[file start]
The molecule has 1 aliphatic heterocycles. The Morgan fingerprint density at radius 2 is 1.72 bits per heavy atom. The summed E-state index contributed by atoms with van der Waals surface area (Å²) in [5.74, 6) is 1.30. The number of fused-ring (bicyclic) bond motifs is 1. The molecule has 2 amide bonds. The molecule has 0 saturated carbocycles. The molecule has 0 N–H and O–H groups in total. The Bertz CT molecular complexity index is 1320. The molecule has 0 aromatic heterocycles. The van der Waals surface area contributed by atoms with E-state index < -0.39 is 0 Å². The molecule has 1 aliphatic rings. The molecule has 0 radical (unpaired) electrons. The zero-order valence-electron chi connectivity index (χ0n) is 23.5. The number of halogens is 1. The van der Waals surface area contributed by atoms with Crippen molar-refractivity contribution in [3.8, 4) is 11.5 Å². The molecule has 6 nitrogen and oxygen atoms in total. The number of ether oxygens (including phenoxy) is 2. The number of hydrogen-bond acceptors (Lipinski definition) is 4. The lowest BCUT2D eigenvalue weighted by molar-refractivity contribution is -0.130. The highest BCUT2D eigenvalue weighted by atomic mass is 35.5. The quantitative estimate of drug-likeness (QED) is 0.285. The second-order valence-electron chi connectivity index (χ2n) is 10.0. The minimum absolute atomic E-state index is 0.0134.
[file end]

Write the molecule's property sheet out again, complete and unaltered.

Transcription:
The molecule has 1 aliphatic heterocycles. The Morgan fingerprint density at radius 2 is 1.72 bits per heavy atom. The summed E-state index contributed by atoms with van der Waals surface area (Å²) in [5.74, 6) is 1.30. The number of fused-ring (bicyclic) bond motifs is 1. The molecule has 2 amide bonds. The molecule has 0 saturated carbocycles. The molecule has 0 N–H and O–H groups in total. The Bertz CT molecular complexity index is 1320. The molecule has 0 aromatic heterocycles. The van der Waals surface area contributed by atoms with E-state index < -0.39 is 0 Å². The molecule has 1 aliphatic rings. The molecule has 0 radical (unpaired) electrons. The zero-order valence-electron chi connectivity index (χ0n) is 23.5. The number of halogens is 1. The van der Waals surface area contributed by atoms with Crippen molar-refractivity contribution in [3.8, 4) is 11.5 Å². The molecule has 6 nitrogen and oxygen atoms in total. The number of ether oxygens (including phenoxy) is 2. The number of hydrogen-bond acceptors (Lipinski definition) is 4. The lowest BCUT2D eigenvalue weighted by molar-refractivity contribution is -0.130. The highest BCUT2D eigenvalue weighted by atomic mass is 35.5. The quantitative estimate of drug-likeness (QED) is 0.285. The second-order valence-electron chi connectivity index (χ2n) is 10.0. The minimum absolute atomic E-state index is 0.0134.